7 Writing Rules: #6 Write What You Know

This is good advice when you are writing historical fiction, a biography, stereo instructions, or a dissertation on medieval warfare with an emphasis on piercing head injuries. If you are using any of these things, do your damned research and then write what you know.

However, I like fantasy and contemporary fantasy and things in that strain. That being said, you can’t ignore the laws of physics entirely, or you need to make your exceptions to that based in fact. When you change things or explain them with magic, you must know the rules of what you are changing, and you must be consistent and build your fiction accordingly.

I think another, perhaps better way of putting this world is that you have to know what you are talking about. If, for instance, you want to make a breed of troll that originated from sharks interbreeding with moles (I’m making this up as I go along. Don’t judge.), you can work all the magic you need, but you have to know the source material. Do your research on sharks and moles. Since trolls are typically not good with the sunlight, you can think of ways to implement these into something new while using a trope. Since trolls are out at night, you could give them boring night vision, or spruce it up a little. You could have the trolls navigate by an electrical sense like sharks with their ampullae of Lorenzini, but have limited vision like moles…you had better know what those are and how to implement them and how to explain them. You are using the different parts of these animals — also known as writing what you know — to create something new, or something old with a new flavor.

Stephen King (I believe) uses the example of a plumber who wants to write science fiction. I’m elaborating here, but stick with me. The writer knows plumbing, so this imaginary person would write a novel about a plumber recruited to perform routine maintenance on a starship…that then gets captured by a hostile alien race. Using his knowledge of all things pipes and using the aliens’ disregard for a simple maintenance worker (who may not smell too good after a mishap with a broken pipe), he saves everyone, blah, blah, blah. This imaginary writer uses what he knows to produce something that sounds at least interesting.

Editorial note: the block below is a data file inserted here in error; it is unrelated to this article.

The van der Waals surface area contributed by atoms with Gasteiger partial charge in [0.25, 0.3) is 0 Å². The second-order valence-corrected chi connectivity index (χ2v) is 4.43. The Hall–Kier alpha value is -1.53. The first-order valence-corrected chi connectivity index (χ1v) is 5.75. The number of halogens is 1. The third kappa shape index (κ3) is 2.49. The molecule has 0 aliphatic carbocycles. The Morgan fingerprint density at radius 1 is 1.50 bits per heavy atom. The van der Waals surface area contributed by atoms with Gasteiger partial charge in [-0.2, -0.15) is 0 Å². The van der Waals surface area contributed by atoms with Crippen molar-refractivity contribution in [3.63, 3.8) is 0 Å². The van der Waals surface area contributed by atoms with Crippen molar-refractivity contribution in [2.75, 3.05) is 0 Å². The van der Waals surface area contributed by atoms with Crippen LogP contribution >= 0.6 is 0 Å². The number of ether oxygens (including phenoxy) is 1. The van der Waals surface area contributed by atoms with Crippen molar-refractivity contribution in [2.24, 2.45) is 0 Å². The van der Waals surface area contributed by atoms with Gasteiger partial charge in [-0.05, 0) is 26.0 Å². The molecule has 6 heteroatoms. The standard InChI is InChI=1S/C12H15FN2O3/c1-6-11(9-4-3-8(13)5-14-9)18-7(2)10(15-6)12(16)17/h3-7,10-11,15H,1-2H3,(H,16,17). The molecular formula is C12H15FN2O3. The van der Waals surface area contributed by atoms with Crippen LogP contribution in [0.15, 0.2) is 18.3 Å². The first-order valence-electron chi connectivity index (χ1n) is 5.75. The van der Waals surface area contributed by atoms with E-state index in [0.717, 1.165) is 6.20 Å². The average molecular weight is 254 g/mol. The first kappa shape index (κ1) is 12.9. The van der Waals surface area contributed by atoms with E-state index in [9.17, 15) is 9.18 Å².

What you shouldn’t do, for instance, is try to write an alternative history of Henry VIII’s reign from the viewpoint of Anne Boleyn actually being a witch…and make her the fifth wife. Or saying that she lived in the Tuscan court where she was a child bride to the court jester who taught her magic and how to shuck clams with her teeth. (Anyone who knows anything about Anne Boleyn just had a seizure. We will wait for them to revive.) Or write about a gravity-immune pig who poops edible figs and speaks only in backwards limericks…who breathes under water and has poisonous wing tips.

Write what you know. Use what you know to enhance your story, but feel free to change it and play with it while sticking to the rules. Don’t pull an edible fig from your backside and present it as roast pheasant. That’s just absurd.

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~ by Darren Endymion on February 7, 2017.

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